Here’s the thing though and probably where I think I may disagree with some of Ramsey’s ardent supporters. I think we do him a disservice right now starting him. I think Ramsey can make an impact in these last few games as an impact sub. Let’s remove the chance that leginess takes over for the lad. I know with Arteta out that’s a big gamble. And I am not one of those who are clamoring for Oxlade-Chamberlain to start every match. But I do wonder if it might be better to go with Chamberlain in the midfield at home and let Ramsey come on late in the game.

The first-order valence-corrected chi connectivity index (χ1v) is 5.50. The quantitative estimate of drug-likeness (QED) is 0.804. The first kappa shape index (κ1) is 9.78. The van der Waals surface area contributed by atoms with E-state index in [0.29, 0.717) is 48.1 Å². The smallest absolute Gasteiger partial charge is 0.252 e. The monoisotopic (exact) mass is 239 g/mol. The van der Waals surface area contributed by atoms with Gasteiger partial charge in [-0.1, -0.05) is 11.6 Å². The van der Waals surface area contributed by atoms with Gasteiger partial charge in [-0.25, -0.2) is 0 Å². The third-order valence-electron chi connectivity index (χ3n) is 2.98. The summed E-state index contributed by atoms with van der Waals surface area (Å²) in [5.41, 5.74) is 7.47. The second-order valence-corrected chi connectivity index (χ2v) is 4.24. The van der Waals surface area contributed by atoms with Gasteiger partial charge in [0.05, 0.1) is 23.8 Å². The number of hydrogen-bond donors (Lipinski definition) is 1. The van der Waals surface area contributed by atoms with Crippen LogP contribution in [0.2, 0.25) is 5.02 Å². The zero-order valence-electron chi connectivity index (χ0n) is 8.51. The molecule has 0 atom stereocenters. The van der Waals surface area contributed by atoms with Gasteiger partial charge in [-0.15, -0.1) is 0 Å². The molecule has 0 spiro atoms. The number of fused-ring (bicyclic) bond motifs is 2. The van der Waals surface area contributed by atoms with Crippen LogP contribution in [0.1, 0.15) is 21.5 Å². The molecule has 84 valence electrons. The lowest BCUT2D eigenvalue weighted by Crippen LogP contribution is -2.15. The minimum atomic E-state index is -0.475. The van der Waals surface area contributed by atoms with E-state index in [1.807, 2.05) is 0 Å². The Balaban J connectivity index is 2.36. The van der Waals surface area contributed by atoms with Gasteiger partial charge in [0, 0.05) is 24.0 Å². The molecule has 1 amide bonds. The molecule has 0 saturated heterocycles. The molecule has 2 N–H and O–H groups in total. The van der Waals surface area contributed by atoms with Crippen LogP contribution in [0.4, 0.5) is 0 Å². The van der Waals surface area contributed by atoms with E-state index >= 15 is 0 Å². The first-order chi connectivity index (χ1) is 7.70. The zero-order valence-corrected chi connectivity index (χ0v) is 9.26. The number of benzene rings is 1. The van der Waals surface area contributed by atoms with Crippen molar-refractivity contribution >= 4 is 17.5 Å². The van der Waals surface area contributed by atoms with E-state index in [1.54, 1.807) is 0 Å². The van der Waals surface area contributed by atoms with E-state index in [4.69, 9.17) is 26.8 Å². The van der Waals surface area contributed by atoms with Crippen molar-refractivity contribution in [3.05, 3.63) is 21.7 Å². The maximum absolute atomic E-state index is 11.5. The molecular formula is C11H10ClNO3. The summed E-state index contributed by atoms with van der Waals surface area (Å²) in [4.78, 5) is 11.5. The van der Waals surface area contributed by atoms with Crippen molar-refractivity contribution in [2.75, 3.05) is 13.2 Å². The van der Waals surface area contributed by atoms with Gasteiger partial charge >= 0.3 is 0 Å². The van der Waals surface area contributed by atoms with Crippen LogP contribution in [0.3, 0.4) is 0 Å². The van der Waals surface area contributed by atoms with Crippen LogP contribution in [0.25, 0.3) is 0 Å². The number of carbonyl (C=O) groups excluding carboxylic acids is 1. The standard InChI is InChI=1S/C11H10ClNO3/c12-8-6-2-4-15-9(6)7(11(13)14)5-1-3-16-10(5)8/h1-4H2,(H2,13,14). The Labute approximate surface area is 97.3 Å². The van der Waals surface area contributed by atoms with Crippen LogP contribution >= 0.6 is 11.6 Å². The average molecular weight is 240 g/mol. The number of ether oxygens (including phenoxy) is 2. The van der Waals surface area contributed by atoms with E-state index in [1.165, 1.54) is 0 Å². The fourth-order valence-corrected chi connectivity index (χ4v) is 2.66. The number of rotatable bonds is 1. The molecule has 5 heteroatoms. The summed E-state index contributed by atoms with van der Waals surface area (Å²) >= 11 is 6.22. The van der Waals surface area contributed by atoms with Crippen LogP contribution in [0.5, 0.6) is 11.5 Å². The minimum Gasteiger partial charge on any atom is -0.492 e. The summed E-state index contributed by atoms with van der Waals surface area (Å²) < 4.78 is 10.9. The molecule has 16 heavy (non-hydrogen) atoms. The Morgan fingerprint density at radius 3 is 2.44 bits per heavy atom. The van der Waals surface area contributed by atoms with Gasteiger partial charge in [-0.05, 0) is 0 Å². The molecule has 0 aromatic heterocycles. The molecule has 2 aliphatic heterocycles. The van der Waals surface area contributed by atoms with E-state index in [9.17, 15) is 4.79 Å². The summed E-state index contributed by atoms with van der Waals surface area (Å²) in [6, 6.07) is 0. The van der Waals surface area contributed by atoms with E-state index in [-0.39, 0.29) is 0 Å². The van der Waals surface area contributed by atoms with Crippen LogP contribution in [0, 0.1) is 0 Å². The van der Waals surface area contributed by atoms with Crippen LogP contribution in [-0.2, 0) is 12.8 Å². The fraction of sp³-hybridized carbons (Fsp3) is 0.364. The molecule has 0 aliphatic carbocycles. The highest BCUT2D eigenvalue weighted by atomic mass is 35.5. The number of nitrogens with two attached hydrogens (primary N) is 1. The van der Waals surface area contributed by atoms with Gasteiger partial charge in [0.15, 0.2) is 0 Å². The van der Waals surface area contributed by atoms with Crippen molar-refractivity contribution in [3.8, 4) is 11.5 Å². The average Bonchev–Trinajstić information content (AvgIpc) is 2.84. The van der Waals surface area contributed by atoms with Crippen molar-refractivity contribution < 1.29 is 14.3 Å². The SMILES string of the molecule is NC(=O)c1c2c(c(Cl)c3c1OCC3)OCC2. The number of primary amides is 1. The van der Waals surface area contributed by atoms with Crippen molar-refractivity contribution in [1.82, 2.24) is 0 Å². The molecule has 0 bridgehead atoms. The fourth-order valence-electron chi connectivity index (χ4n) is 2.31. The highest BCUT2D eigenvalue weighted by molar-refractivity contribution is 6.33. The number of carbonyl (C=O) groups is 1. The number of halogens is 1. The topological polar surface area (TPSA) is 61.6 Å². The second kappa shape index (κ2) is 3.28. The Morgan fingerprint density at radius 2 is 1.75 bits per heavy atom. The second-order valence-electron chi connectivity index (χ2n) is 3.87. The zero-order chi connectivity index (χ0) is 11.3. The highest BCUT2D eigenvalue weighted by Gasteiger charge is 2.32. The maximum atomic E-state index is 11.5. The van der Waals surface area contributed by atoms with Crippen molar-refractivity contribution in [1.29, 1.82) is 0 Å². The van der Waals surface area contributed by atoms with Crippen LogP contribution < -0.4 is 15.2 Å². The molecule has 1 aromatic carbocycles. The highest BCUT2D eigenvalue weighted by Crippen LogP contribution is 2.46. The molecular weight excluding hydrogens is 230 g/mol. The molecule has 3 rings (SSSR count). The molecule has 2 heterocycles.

I am a fan of Ramsey though I’ve been critical. I’ve been critical because I’ve seen a good player – a very good player – make stupid plays and decisions. Again, agreeing with Tim Stillman (I assure I only do this so he says something nice about me), its something that can be taught and let’s remember Rambo is only 21, there is still plenty of room to learn.

For those who would lodge death threats and abuse via social media, I think you should be ashamed of yourselves. It’s alright to be critical, it is however bang out of order to hurl the kind of abuse at a player that has been seen on various social media outlets this week.

I don’t think the abuse is warranted. I believe as many others do that in a few years time (maybe even shorter) the likes of Ramsey (along with Wilshere) will be the backbone of one of the best midfields in England.  The sad thing though is when that happens many of those hurling abuse will be cheering his name from rafters (sadly.)

Until tomorrow. Stay Goonerish!